For aircraft engine researchers, auto industry brings inspiration
28 July 2014, 1:15 p.m. EDT
by Ben Iannotta, Aerospace America editor-in-chief
The session, “Perspectives on the Future of Propulsion and Energy – The Art of the Possible,” was moderated by James Free, director of NASA’s Glenn Research Center in Cleveland.
Dramatically improving the efficiency of power and propulsion systems aboard aircraft is going to require openness to tapping developments in other disciplines.
That was one of the themes struck by members of the opening panel of AIAA’s Propulsion and Energy forum in Cleveland. The session, “Perspectives on the Future of Propulsion and Energy – The Art of the Possible,” was moderated by James Free, director of NASA’s Glenn Research Center in Cleveland.
“We are watching closely what’s going on with the automobile industry,” said Eric Bachelet, executive vice president for research and engineering at Safran of Paris. He said a “cross disciplinary approach” is needed. He lauded the auto industry for pushing forward with electric cars, even though 15 years ago “no one believed” they were feasible.
Looking out to the year 2064, Bachelet said: “We believe that gas turbine is not dead. It’s very likely to be complemented with fuel cell.” He said propulsion and airframe integration is likely to be “highly optimized.”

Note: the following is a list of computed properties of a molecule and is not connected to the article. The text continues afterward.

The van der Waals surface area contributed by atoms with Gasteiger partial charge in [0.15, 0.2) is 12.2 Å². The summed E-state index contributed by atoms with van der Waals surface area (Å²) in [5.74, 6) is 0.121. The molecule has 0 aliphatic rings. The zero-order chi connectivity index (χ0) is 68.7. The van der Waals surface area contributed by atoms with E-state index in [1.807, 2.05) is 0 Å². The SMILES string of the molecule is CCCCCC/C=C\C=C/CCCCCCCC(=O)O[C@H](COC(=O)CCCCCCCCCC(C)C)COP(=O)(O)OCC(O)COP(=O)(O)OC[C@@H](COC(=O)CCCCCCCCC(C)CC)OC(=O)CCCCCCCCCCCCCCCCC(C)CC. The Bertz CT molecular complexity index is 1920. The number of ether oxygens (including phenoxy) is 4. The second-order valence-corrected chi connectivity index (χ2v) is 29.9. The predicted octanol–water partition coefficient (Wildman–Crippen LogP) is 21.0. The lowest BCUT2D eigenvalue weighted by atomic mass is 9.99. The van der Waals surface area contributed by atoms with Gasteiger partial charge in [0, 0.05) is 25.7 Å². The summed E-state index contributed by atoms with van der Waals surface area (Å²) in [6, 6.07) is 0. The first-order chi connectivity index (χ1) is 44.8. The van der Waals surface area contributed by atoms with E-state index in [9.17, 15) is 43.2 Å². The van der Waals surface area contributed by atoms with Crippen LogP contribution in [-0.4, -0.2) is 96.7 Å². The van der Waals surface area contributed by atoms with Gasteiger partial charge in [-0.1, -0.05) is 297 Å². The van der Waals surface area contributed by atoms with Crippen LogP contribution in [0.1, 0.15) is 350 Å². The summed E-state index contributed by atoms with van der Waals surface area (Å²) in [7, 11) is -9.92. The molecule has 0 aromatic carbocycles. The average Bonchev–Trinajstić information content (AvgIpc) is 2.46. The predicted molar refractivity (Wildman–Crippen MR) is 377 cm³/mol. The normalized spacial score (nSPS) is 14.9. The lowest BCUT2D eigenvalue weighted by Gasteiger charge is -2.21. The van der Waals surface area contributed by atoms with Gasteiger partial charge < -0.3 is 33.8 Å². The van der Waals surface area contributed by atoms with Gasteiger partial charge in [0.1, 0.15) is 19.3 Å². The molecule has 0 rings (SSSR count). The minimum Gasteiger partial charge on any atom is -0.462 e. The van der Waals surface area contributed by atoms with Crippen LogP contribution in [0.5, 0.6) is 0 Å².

Insertion of new technologies in “vintage aircraft fleets will be a challenge,” he added.
Innovation will be fueled in the coming years by the public: “The demand for mobility will continue to grow,” Bachelet said.
Ric Parker, director of research and technology at Rolls-Royce, also brought up the auto industry, comparing the hybrid technologies in the company’s Distributed Electrical Aerospace Propulsion or DEAP project to those in a Toyota Prius. He said more work will be required for aircraft applications: “None of that technology is light enough today to get in the air,” he said.
During the question and answer session, an audience member noted that none of the speakers had portrayed a future filled with supersonic transports. Parker ventured an explanation.
“It’s taken a bit of a back seat for two reasons. One is it’s never going to be as good for the planet in terms of CO2 and everything else…as conventional flight. So there’s a sort of guilt factor that’s come in,” he said. But he noted that there’s been progress toward reducing the noise of supersonic aircraft. “From there, we may get back to supersonic transport,” Parker added.